Is it possible to feel like a bourgeois of the early 20th century by visiting a Romanesque monastery? Sant Benet de Bages shows how heritage adapts to new uses over time. In this case, a medieval monastery that became the summer residence of Ramon Casas’s family and finally the tourist and cultural centre that it is today.
The first church (pre-Romanesque) was consecrated in 972 with a community of twelve monks. However, it was not until the 12th century that the abbey would experience its period of splendor, with the construction of a new church and the cloister. The latter of these is the true Romanesque star of the group. Between the pillars there are semi-circular arches that rest on double columns with sculpted capitals, all of them original.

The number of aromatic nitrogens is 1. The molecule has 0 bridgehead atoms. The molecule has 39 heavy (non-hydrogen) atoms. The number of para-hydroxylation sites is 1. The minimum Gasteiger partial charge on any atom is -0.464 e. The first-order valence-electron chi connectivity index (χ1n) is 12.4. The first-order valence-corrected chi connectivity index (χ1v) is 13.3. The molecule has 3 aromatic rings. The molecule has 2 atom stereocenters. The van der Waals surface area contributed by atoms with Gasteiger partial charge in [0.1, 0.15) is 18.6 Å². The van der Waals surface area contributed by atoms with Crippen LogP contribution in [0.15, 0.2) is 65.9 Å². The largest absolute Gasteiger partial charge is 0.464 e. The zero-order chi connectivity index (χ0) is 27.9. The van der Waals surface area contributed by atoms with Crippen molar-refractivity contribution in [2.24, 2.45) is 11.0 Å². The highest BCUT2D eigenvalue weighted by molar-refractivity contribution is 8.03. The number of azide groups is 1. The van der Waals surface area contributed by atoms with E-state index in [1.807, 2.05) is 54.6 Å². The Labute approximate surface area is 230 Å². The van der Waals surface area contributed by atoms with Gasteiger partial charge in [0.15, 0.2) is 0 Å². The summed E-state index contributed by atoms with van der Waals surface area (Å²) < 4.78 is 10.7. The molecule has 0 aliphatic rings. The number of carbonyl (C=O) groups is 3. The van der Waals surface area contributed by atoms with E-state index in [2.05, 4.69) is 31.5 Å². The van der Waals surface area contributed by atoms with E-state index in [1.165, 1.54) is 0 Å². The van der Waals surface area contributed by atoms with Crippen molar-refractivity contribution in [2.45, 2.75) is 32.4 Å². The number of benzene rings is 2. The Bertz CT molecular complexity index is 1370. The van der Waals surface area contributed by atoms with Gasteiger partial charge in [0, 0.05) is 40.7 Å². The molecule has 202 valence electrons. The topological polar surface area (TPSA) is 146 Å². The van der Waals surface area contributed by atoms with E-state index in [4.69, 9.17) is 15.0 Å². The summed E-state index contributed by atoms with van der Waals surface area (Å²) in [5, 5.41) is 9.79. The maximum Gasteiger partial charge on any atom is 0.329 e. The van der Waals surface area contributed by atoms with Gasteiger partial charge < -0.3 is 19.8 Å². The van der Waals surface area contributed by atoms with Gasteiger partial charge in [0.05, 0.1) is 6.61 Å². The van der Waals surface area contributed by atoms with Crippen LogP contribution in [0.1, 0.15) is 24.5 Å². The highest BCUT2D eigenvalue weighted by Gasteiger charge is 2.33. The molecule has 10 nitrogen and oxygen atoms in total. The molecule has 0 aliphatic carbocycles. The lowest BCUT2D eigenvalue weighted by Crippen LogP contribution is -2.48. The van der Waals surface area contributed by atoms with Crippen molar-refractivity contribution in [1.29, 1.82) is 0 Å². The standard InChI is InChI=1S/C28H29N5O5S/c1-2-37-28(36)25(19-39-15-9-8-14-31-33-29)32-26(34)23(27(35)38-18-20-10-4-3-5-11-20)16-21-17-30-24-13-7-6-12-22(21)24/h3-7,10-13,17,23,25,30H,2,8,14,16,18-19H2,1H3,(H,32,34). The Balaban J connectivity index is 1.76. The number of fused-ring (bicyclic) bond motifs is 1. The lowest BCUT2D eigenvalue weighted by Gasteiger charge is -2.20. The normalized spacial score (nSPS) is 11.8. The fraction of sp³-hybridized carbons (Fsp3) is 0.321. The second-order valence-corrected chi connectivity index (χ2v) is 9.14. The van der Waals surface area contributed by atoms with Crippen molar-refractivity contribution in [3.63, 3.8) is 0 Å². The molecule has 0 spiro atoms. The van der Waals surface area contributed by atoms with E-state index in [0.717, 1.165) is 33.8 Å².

As a result of the confiscation by Mendizábal, the monastery was abandoned. It was in the year 1907, that Elisa Carbó i Ferrer, mother of the painter Ramon Casas, bought the land of Sant Benet and adapted the quarters of the monastic community to create a residence. The renovation was designed by another illustrious name: Josep Puig i Cadafalch. Particularly outstanding is the modernista (Art Nouveau) terrace, which occupies part of the old cells of the monks.
Today, through the use of new technologies, the visitor can delve into the building’s monastic history and modernista past. Moreover, in 2007 in the surroundings of the monastery, a complex known as Món Sant Benet was opened, which in addition to disseminating heritage, also focuses on gastronomy and the landscape.